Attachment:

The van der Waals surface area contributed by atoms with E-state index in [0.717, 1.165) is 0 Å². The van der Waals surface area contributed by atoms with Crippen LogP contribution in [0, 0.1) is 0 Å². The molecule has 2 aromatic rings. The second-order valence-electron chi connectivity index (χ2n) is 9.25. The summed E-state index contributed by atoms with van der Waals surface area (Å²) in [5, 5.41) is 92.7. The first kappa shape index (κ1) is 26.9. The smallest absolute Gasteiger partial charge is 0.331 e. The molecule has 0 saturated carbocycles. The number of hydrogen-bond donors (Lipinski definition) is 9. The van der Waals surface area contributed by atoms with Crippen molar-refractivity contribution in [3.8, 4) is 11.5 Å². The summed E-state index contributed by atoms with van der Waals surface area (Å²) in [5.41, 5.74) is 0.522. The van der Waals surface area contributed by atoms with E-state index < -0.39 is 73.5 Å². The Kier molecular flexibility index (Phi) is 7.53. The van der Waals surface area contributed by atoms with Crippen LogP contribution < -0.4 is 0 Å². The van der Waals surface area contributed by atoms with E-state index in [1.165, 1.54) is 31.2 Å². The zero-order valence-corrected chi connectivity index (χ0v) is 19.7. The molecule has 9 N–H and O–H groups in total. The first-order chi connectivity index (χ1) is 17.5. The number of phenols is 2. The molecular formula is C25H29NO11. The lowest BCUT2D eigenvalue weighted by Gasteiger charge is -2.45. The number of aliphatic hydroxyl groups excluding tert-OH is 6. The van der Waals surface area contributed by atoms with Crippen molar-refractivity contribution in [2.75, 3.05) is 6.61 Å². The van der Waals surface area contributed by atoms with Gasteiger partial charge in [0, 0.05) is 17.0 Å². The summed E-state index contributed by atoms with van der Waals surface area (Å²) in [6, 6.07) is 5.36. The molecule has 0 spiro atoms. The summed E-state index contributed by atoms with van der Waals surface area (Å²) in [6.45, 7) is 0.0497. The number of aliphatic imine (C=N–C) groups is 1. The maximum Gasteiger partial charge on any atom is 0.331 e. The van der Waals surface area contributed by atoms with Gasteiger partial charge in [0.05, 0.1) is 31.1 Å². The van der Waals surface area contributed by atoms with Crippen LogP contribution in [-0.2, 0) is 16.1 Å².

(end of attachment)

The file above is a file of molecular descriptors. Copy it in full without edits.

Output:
The van der Waals surface area contributed by atoms with E-state index in [0.717, 1.165) is 0 Å². The van der Waals surface area contributed by atoms with Crippen LogP contribution in [0, 0.1) is 0 Å². The molecule has 2 aromatic rings. The second-order valence-electron chi connectivity index (χ2n) is 9.25. The summed E-state index contributed by atoms with van der Waals surface area (Å²) in [5, 5.41) is 92.7. The first kappa shape index (κ1) is 26.9. The smallest absolute Gasteiger partial charge is 0.331 e. The molecule has 0 saturated carbocycles. The number of hydrogen-bond donors (Lipinski definition) is 9. The van der Waals surface area contributed by atoms with Crippen molar-refractivity contribution in [3.8, 4) is 11.5 Å². The summed E-state index contributed by atoms with van der Waals surface area (Å²) in [5.41, 5.74) is 0.522. The van der Waals surface area contributed by atoms with E-state index < -0.39 is 73.5 Å². The Kier molecular flexibility index (Phi) is 7.53. The van der Waals surface area contributed by atoms with Crippen LogP contribution < -0.4 is 0 Å². The van der Waals surface area contributed by atoms with E-state index in [1.165, 1.54) is 31.2 Å². The zero-order valence-corrected chi connectivity index (χ0v) is 19.7. The molecule has 9 N–H and O–H groups in total. The first-order chi connectivity index (χ1) is 17.5. The number of phenols is 2. The molecular formula is C25H29NO11. The lowest BCUT2D eigenvalue weighted by Gasteiger charge is -2.45. The number of aliphatic hydroxyl groups excluding tert-OH is 6. The van der Waals surface area contributed by atoms with Crippen molar-refractivity contribution in [2.75, 3.05) is 6.61 Å². The van der Waals surface area contributed by atoms with Gasteiger partial charge in [0, 0.05) is 17.0 Å². The summed E-state index contributed by atoms with van der Waals surface area (Å²) in [6, 6.07) is 5.36. The molecule has 0 spiro atoms. The summed E-state index contributed by atoms with van der Waals surface area (Å²) in [6.45, 7) is 0.0497. The number of aliphatic imine (C=N–C) groups is 1. The maximum Gasteiger partial charge on any atom is 0.331 e. The van der Waals surface area contributed by atoms with Gasteiger partial charge in [0.05, 0.1) is 31.1 Å². The van der Waals surface area contributed by atoms with Crippen LogP contribution in [-0.2, 0) is 16.1 Å².